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For several decades researchers have tried to construct perceptionsystems based on the registration data from video cameras. Thiswork has produced various tools that have made recent advancespossible in this area. Part 1 of this book deals with the problem of the calibrationand auto-calibration of video captures. Part 2 is essentiallyconcerned with the estimation of the relative object/captureposition when a priori information is introduced (the CAD model ofthe object). Finally, Part 3 discusses the inference of densityinformation and the shape recognition in images.

Computer Vision ECCV 2010

Active Mask Hierarchies for Object Detection Yuanhao Chen1, Long (Leo) Zhu2, and Alan Yuille1 1 Department of Statistics, UCLA 2 CSAIL, MIT Abstract. This paper presents a new object representation, Active Mask Hierarchies (AMH), ...

Author: Kostas Daniilidis

Publisher: Springer

ISBN: 9783642155550

Category: Computers

Page: 807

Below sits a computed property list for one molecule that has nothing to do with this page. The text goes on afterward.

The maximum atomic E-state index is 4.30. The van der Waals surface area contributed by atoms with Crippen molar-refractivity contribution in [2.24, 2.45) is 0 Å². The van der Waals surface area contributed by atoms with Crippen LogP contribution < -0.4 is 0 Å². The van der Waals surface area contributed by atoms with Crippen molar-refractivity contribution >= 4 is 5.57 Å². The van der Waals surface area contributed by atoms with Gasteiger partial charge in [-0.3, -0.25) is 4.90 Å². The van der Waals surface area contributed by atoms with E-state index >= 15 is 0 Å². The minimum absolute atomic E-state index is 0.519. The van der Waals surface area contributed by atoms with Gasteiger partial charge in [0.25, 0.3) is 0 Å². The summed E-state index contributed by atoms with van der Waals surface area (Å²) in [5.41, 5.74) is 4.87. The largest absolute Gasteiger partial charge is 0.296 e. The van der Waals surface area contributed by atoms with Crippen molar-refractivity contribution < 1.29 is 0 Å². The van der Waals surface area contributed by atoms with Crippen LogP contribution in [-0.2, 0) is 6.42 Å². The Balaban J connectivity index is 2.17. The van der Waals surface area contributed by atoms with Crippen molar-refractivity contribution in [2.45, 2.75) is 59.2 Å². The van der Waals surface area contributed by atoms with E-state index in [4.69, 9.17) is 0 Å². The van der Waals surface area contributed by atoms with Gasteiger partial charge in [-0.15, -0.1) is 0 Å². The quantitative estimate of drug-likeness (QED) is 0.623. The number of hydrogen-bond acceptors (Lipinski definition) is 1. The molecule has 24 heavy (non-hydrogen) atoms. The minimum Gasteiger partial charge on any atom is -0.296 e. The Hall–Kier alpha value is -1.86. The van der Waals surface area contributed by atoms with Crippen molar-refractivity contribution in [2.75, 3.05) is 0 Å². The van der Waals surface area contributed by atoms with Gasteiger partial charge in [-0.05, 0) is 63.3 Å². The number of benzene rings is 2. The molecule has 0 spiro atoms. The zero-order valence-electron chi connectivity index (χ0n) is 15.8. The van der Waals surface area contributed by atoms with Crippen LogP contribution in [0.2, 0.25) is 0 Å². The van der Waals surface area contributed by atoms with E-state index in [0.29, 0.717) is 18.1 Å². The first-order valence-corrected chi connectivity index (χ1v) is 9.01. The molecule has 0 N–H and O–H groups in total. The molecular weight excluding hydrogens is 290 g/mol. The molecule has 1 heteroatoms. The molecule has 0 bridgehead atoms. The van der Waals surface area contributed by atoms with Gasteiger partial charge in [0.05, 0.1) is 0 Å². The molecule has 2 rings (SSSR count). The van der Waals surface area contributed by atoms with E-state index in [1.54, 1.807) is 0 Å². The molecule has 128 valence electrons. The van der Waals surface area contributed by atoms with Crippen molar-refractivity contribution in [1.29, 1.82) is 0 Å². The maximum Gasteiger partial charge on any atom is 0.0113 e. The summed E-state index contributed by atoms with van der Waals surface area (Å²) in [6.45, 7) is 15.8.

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The 2010 edition of the European Conference on Computer Vision was held in Heraklion, Crete. The call for papers attracted an absolute record of 1,174 submissions. We describe here the selection of the accepted papers: Thirty-eight area chairs were selected coming from Europe (18), USA and Canada (16), and Asia (4). Their selection was based on the following criteria: (1) Researchers who had served at least two times as Area Chairs within the past two years at major vision conferences were excluded; (2) Researchers who served as Area Chairs at the 2010 Computer Vision and Pattern Recognition were also excluded (exception: ECCV 2012 Program Chairs); (3) Minimization of overlap introduced by Area Chairs being former student and advisors; (4) 20% of the Area Chairs had never served before in a major conference; (5) The Area Chair selection process made all possible efforts to achieve a reasonable geographic distribution between countries, thematic areas and trends in computer vision. Each Area Chair was assigned by the Program Chairs between 28–32 papers. Based on paper content, the Area Chair recommended up to seven potential reviewers per paper. Such assignment was made using all reviewers in the database including the conflicting ones. The Program Chairs manually entered the missing conflict domains of approximately 300 reviewers. Based on the recommendation of the Area Chairs, three reviewers were selected per paper (with at least one being of the top three suggestions), with 99.